Its no secret that many couples met when they were college students and of course that includes many HBCU alumni. The Hundred-Seven is celebrating couples who gave the term #HBCULove a different meaning.
When Mamie Phipps met Kenneth Clark at Howard, she was an unhappy physics student. Kenneth convinced her to change her major to psychology. They married in 1937 when Mamie was a senior. They eloped because her mother did not want her to marry before graduation. The couple attended Columbia University for graduate school. They are best known for their groundbreaking study using dolls to show how black children were made to feel inferior by segregation.
John and Patricia met as students at Florida A&M. Both were active in Tallahassee's civil rights movement. Patricia was arrested and jailed for her activism. Her eyes were damaged from being teargassed and she took a decade to graduate from college due to her activism. John Due was a law student at FAMU during this time. They married in August of 1963 and took a trip to DC for the March on Washington for their honeymoon. They are the parents of novelist, Tananarive Due.
On Myrlie's first day on the campus of Alcorn State she met Medgar Evers, a junior and World War II veteran. They married on Christmas Eve, 1951 and had three children. Medgar became the Mississippi field secretary for the NAACP and Myrlie worked alongside him as his secretary. Together they organized voter registration drives and civil rights demonstrations. During the nearly 12 years of their marriage they worked to end segregation in Mississippi; their home in Jackson, Mississippi being bombed in 1962, two years before Medgar was assassinated in the driveway.
Businessman Bernard Kinsey and his wife Shirley, an educator, met as students at FAMU before embarking on careers in California. They are the owners of The Kinsey Collection, a national touring museum exhibit of their collection African American art and history dating back to 1600. The collection has been viewed by over 3 million people. They have raised over $22 million for charitable causes including $11 million to their alma mater and $7 million for United Way. The Kinseys established an arts and education foundation that educates and raisies awareness about African American history and ancestry.
C. Payne Lucas is the co-founder and retired president of Africare, the oldest and largest African-American nonprofit organization specializing in aid to Africa. Freddie was the first female and first African American lobbyist for JC Penney. They met on the campus of Maryland State College where Freddie, a recent graduate of Morgan State, was a Physical Education instructor and Payne was a student who had returned to college after serving in the military. The Paynes were the founders of a consulting firm, Lodestar, LLC.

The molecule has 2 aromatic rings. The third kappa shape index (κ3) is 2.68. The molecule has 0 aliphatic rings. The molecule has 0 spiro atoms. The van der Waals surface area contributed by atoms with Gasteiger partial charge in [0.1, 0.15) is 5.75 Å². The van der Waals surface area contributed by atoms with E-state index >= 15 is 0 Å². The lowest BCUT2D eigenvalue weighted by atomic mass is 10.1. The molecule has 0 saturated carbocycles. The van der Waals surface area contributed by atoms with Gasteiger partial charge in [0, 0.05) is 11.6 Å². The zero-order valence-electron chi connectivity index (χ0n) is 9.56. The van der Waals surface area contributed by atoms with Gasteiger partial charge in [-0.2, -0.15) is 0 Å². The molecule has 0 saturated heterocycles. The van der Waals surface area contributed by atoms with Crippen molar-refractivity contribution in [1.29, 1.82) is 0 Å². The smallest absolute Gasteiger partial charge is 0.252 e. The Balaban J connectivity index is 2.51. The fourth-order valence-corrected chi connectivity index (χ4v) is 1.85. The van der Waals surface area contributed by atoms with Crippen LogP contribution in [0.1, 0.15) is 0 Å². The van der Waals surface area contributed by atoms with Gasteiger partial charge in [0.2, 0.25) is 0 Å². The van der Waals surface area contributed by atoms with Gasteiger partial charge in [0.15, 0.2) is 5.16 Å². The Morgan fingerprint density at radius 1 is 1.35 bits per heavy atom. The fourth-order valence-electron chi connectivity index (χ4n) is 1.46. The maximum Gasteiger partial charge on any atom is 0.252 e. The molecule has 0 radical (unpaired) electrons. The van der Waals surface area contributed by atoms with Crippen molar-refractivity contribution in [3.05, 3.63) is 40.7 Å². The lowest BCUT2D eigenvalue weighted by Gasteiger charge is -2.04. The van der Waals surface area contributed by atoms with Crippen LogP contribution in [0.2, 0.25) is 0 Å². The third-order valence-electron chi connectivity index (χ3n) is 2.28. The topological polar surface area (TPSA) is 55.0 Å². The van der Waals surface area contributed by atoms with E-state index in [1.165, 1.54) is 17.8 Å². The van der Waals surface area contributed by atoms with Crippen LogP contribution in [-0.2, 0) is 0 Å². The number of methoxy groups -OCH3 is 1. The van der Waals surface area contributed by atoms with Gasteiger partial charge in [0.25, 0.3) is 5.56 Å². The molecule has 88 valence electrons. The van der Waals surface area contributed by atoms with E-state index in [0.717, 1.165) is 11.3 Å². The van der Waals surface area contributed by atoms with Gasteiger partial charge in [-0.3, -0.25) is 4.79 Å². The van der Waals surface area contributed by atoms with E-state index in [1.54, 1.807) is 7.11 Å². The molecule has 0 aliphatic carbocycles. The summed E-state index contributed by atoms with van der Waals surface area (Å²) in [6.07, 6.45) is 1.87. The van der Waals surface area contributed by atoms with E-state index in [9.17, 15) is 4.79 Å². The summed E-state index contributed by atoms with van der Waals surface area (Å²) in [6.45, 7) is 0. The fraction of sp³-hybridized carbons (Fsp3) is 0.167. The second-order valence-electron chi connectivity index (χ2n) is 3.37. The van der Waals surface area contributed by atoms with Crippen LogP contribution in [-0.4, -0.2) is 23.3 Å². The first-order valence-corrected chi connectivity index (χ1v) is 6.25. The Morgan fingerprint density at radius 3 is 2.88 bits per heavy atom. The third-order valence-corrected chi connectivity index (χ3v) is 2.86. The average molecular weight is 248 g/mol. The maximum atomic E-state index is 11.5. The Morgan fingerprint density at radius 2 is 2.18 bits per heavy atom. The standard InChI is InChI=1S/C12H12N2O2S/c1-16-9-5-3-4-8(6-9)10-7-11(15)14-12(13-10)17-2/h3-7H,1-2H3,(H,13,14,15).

David and Winonah grew up poor- David on a farm in Indiana and Winonah in Cleveland. They both made their way to Central State because it was inexpensive and on arrival found that they were two of the few white students enrolled at the college. They both spent time in jail after being arrested while taking part in Freedom Rides during the civil rights movement in the 1961. Winonah served the longest jail sentence of any Freedom Rider who was arrested. They married the following year.
Though Curtis and Edna met as students at Central State they didn't marry until 1989 when they were both living in Los Angeles. Edna was the longtime assistant to Motown founder, Berry Gordy. She was also co-chief executive of TGC Management, Gordy's intellectual property company and the director and corporate secretary of the Berry Gordy Family Foundation. Curtis was the president of Universal Management Corporation and then led the African American Unity Center. He also opened South Central LA's first Construction Apprenticeship School and served as an advisor to LA's former mayor, Antonio Villaraigosa.
Hugh Smythe, an alum of Virginia State, was working towards his Master's degree at Atlanta University when he met Spelman student Mabel Murphy. They married in 1939. The couple lived in various US and international cities while continuing their education, teaching at various colleges, including HBCUs and establishing their careers. The Smythes were the 1st husband & wife to become diplomats in US history. Hugh was the tenth African-American US ambassador and the first to a Middle Eastern country. He served as the Ambassador to Syria from 1965 to 1967 and Ambassador to Malta from 1967 to 1969. Mabel was the 2nd black woman to become an Ambassador and served concurrently in Cameroon and Equitorial Guinea from 1977-1980.
(photo credits: public domain, University of Florida, public domain, WYPR/Baltimore, Liz Lynch, Steve Keesee-Northwest Arkansas Gazette, estate photo, public domain)